According to Ayurveda, every food is a remedy and every remedy is food. For this reason, there is a vast knowledge, endowed with great wisdom about all the preventive and curative potential of different foods.
There are also many Ayurveda proverbs for health. Some of them are as follows.
- When diet is wrong medicine is of no use.
When diet is correct medicine is of no need.
- When diet is wrong medicine is of no use. When diet is correct medicine is of no need.~Ayurvedic Proverb
- Let food be thy medicine, thy medicine shall be thy food. ~Hippocrates
The “Agni”, in Ayurveda, is the digestive power, the digestive fire, guardian, and protector of the human integrity of the human being.
Involved in the enzyme system and metabolism, nutrition of body tissues, maintenance of the immune system, vision, the perception of light, heat, color, etc., the preservation of life, vigor, and vitality, and in the color and brightness of the skin.
It is also related to intelligence, understanding, and understanding, with the acquisition of new information, decision making, discernment, closing processes, etc.
Ayurveda considers that the “ Ama” is the product of the accumulation of toxins, undigested food, and retention of waste products, due to the presence of an altered digestive Agni. The housekeeper blocks the absorption of food with the consequent involvement of body tissues and the appearance of diseases such as arthritis, allergies, cancer, etc. When Agni is balanced, the processes of digestion, absorption, and elimination are normal. Each of the doshas has different manifestations when the Agni is unbalanced.
- Vata-People of the Vata constitution has an irregular Agni that manifests as a variable appetite and the appearance of indigestion and bloating, accompanied by feelings of anxiety and insecurity.
- Pitta-Pitta people have a very potent Agni and for this reason, they cannot skip meals and have an important appetite. Unbalanced Agni will manifest itself with the appearance of acidity and/or diarrhoea.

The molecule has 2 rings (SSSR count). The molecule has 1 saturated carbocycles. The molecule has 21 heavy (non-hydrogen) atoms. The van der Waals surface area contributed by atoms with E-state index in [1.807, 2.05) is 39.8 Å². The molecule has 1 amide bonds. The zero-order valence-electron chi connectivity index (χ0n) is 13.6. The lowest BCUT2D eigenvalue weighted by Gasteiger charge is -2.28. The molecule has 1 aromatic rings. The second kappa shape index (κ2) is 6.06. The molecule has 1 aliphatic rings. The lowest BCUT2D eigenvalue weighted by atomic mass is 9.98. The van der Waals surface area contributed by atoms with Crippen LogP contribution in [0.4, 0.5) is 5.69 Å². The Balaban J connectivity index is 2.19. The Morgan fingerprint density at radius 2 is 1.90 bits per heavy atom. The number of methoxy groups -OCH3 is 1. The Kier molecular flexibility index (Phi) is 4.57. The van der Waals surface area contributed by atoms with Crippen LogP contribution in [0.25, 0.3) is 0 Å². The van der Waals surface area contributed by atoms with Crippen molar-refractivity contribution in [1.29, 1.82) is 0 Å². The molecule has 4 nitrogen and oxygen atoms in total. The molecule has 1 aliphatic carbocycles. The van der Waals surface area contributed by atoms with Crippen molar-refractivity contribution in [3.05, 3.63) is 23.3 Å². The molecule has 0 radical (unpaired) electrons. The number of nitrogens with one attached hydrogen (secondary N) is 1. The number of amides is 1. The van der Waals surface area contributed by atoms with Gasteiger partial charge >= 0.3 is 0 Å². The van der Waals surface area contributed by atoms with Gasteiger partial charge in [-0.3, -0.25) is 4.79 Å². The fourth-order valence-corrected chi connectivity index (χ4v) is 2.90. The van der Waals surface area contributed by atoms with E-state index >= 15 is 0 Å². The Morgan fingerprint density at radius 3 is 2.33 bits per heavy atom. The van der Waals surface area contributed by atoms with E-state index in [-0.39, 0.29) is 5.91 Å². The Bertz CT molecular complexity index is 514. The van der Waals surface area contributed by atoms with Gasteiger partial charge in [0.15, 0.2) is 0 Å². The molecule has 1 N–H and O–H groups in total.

- Kapha-Finally, people with a predominance of Kapha have a weak Agni. Because they often eat more than their body requires, the unbalanced Agni will manifest itself with slow digestion and the appearance of allergies, congestion, and obesity.
Ayurveda offers us ancient knowledge about the use of spices both in cooking and for the treatment of diseases. The use of spices and condiments is a fundamental contribution of the knowledge and wisdom of Ayurveda for health.
Spices are easy to obtain and prepare, as well as economical. They are medicinal plants that are used to alter the characteristics of various foods to make them more digestible and reduce their possible negative effects. They also have their therapeutic properties.
Whereas in the West people in general use only salt and a few more herbs to add flavor to the food, losing much of what we can get from them.
An old Ayurvedic proverb points out that “the first pharmacy is in the kitchen.” Without a doubt, spices, within this scheme, are the first medications.
- They improve the digestive power, increasing the Agni and avoiding the side effects of the use of food inappropriate for the constitution itself and/or for inappropriate combinations
- The scientific works that have been done with almost all of them show that they have important antimicrobial actions, limiting or preventing the growth of parasites, fungi, bacteria, and viruses. Columbus, when he “discovered” the American continent, was looking for an alternative way to reach the East Indies and be able to bring the famous spices from them. Let us think that in this context, spices not only added flavor to food but also helped to preserve them, at a time when there were no facilities for conservation (such as refrigerators today).
- Many of the spices are grown on the slopes of the mountains. For this reason, they provide the person with minerals that are required in low concentrations but that are in any way essential for a good state of health.
- For weak digestion, you can mix equal parts of coriander seeds, cumin seeds, and fennel seeds. With them, an infusion is prepared using 1 tablespoon of the mixture for each cup of hot water.
- For gastritis, it is recommended to use a decoction of Ginger boiling for five to ten minutes a 2-3 Tulsi leaves for each cup of water. The suggested dose is one cup 3 times a day.
- Chamomile -an infusion of flowers-, 1 cup 3 times a day.
- For indigestion, ½ teaspoon of the bay leaf powder is placed in a cup of hot water and allowed to stand for 10 minutes and then a pinch of cardamom is added. This infusion is taken after meals.